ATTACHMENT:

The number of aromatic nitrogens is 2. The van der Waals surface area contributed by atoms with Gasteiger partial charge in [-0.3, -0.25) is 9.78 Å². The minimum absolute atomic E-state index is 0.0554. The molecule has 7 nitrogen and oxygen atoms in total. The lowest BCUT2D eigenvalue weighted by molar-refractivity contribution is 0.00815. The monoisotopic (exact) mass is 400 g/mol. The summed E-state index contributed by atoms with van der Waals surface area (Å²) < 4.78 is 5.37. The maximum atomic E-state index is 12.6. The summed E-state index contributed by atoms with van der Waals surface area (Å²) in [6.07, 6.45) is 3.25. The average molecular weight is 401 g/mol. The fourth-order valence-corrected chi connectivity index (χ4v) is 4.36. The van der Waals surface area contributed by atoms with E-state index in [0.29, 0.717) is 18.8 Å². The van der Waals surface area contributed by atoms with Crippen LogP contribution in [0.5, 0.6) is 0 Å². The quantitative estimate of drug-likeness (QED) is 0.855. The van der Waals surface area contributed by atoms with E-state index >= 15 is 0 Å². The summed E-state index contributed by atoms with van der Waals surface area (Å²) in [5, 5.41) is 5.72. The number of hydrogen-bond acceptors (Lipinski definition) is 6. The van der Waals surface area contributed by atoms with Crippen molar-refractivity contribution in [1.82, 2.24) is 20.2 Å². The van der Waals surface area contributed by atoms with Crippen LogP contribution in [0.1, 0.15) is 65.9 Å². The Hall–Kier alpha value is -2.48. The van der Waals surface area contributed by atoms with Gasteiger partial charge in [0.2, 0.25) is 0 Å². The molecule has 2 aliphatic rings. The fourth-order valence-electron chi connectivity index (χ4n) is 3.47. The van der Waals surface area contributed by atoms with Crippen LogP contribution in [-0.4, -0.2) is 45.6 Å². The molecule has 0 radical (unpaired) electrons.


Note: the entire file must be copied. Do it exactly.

The number of aromatic nitrogens is 2. The van der Waals surface area contributed by atoms with Gasteiger partial charge in [-0.3, -0.25) is 9.78 Å². The minimum absolute atomic E-state index is 0.0554. The molecule has 7 nitrogen and oxygen atoms in total. The lowest BCUT2D eigenvalue weighted by molar-refractivity contribution is 0.00815. The monoisotopic (exact) mass is 400 g/mol. The summed E-state index contributed by atoms with van der Waals surface area (Å²) < 4.78 is 5.37. The maximum atomic E-state index is 12.6. The summed E-state index contributed by atoms with van der Waals surface area (Å²) in [6.07, 6.45) is 3.25. The average molecular weight is 401 g/mol. The fourth-order valence-corrected chi connectivity index (χ4v) is 4.36. The van der Waals surface area contributed by atoms with E-state index in [0.29, 0.717) is 18.8 Å². The van der Waals surface area contributed by atoms with Crippen LogP contribution in [0.5, 0.6) is 0 Å². The quantitative estimate of drug-likeness (QED) is 0.855. The van der Waals surface area contributed by atoms with E-state index >= 15 is 0 Å². The summed E-state index contributed by atoms with van der Waals surface area (Å²) in [5, 5.41) is 5.72. The number of hydrogen-bond acceptors (Lipinski definition) is 6. The van der Waals surface area contributed by atoms with Crippen molar-refractivity contribution in [1.82, 2.24) is 20.2 Å². The van der Waals surface area contributed by atoms with Crippen LogP contribution in [0.1, 0.15) is 65.9 Å². The Hall–Kier alpha value is -2.48. The van der Waals surface area contributed by atoms with Gasteiger partial charge in [0.2, 0.25) is 0 Å². The molecule has 2 aliphatic rings. The fourth-order valence-electron chi connectivity index (χ4n) is 3.47. The van der Waals surface area contributed by atoms with Crippen LogP contribution in [-0.4, -0.2) is 45.6 Å². The molecule has 0 radical (unpaired) electrons.